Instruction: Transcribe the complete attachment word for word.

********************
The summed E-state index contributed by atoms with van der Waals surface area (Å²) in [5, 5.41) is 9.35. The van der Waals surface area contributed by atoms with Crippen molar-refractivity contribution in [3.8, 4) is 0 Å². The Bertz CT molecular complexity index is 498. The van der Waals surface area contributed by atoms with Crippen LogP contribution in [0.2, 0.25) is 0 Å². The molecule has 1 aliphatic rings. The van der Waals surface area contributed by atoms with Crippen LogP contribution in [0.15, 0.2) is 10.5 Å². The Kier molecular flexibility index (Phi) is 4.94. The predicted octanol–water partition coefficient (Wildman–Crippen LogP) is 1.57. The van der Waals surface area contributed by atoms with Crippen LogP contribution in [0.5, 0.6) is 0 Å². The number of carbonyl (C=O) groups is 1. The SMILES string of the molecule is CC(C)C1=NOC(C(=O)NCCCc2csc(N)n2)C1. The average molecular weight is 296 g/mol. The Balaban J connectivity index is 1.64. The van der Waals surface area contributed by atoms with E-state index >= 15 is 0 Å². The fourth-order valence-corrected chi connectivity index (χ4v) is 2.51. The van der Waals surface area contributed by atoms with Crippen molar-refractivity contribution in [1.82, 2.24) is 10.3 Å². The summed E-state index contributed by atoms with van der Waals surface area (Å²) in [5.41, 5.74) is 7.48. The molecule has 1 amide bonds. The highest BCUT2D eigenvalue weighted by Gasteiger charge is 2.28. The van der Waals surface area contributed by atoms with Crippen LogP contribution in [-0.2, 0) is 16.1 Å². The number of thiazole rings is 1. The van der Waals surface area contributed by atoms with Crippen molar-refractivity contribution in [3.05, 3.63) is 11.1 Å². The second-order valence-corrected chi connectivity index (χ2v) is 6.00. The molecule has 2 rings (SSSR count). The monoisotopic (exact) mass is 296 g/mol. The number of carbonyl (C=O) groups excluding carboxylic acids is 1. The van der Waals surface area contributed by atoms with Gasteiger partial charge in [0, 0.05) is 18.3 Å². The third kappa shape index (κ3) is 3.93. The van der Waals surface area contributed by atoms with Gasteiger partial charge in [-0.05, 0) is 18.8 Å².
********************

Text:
The summed E-state index contributed by atoms with van der Waals surface area (Å²) in [5, 5.41) is 9.35. The van der Waals surface area contributed by atoms with Crippen molar-refractivity contribution in [3.8, 4) is 0 Å². The Bertz CT molecular complexity index is 498. The van der Waals surface area contributed by atoms with Crippen LogP contribution in [0.2, 0.25) is 0 Å². The molecule has 1 aliphatic rings. The van der Waals surface area contributed by atoms with Crippen LogP contribution in [0.15, 0.2) is 10.5 Å². The Kier molecular flexibility index (Phi) is 4.94. The predicted octanol–water partition coefficient (Wildman–Crippen LogP) is 1.57. The van der Waals surface area contributed by atoms with Crippen LogP contribution in [0.5, 0.6) is 0 Å². The number of carbonyl (C=O) groups is 1. The SMILES string of the molecule is CC(C)C1=NOC(C(=O)NCCCc2csc(N)n2)C1. The average molecular weight is 296 g/mol. The Balaban J connectivity index is 1.64. The van der Waals surface area contributed by atoms with E-state index >= 15 is 0 Å². The fourth-order valence-corrected chi connectivity index (χ4v) is 2.51. The van der Waals surface area contributed by atoms with Crippen molar-refractivity contribution in [1.82, 2.24) is 10.3 Å². The summed E-state index contributed by atoms with van der Waals surface area (Å²) in [5.41, 5.74) is 7.48. The molecule has 1 amide bonds. The highest BCUT2D eigenvalue weighted by Gasteiger charge is 2.28. The van der Waals surface area contributed by atoms with Crippen LogP contribution in [-0.2, 0) is 16.1 Å². The number of thiazole rings is 1. The van der Waals surface area contributed by atoms with Crippen molar-refractivity contribution in [3.05, 3.63) is 11.1 Å². The second-order valence-corrected chi connectivity index (χ2v) is 6.00. The molecule has 2 rings (SSSR count). The monoisotopic (exact) mass is 296 g/mol. The number of carbonyl (C=O) groups excluding carboxylic acids is 1. The van der Waals surface area contributed by atoms with Gasteiger partial charge in [0, 0.05) is 18.3 Å². The third kappa shape index (κ3) is 3.93. The van der Waals surface area contributed by atoms with Gasteiger partial charge in [-0.05, 0) is 18.8 Å².